Iron Mountain Road
Photo courtesy of South Dakota State Historical Society

     Peter Norbeck thought that people should be able to come to Custer State Park and get close to the amazing sites there. One site was the Needles, which are large rocks that crop out of the ground. You can see these in the picture in Lesson 2. Norbeck and Scovel Johnson planned a road that would take people by these sites. They did not want the road to hurt the land and animals around the Needles. Johnson then built the Needles Highway. It is now Highway 87 through Custer State Park. Johnson used 150,000 pounds of dynamite to make two tunnels along the way. Today this is one of the most scenic drives in the Black Hills.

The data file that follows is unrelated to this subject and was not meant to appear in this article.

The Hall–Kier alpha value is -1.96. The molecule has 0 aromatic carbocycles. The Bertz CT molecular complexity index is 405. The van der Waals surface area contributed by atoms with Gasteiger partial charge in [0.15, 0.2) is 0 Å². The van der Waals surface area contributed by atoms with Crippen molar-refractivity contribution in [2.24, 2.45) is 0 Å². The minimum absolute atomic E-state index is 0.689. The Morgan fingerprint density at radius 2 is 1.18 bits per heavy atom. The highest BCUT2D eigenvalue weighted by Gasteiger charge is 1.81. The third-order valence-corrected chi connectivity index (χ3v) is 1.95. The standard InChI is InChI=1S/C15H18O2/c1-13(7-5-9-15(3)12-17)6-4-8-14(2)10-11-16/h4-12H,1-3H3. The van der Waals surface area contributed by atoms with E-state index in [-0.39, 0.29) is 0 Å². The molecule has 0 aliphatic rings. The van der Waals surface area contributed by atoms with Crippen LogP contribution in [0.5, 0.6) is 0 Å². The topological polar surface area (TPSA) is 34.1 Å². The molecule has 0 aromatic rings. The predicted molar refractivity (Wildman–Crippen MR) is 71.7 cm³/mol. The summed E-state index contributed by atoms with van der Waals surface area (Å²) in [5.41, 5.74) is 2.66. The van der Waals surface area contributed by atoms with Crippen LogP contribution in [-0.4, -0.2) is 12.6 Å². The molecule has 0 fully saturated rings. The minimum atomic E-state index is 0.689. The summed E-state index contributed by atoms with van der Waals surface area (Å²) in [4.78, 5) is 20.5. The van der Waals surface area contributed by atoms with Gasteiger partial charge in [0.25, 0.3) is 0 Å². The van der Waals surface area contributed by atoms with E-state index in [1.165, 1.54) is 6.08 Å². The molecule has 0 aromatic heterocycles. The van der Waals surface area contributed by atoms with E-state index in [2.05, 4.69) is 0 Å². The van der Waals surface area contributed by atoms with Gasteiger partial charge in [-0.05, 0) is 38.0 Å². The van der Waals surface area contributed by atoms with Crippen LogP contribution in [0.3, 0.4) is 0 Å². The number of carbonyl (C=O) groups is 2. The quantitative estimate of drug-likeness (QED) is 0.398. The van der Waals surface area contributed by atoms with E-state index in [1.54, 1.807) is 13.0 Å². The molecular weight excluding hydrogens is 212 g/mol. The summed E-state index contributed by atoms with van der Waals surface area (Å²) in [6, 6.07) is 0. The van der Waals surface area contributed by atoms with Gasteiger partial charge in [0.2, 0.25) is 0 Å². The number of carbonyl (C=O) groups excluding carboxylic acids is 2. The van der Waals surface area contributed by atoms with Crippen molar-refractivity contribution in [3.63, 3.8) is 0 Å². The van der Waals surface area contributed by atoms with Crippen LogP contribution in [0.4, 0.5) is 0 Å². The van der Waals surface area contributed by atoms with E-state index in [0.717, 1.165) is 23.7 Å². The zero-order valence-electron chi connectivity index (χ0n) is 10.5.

A second scenic highway in Custer State Park is the Iron Mountain Road. It was built in 1933. This highway is called 16A today. It connects Custer State Park to Mount Rushmore. It was hard to build. Peter Norbeck wanted the tunnels and the road to face Mount Rushmore. To do this, the road and tunnels were built in a spiral, like a corkscrew. These are called the Pigtail Bridges, and you can see one of them in the picture above.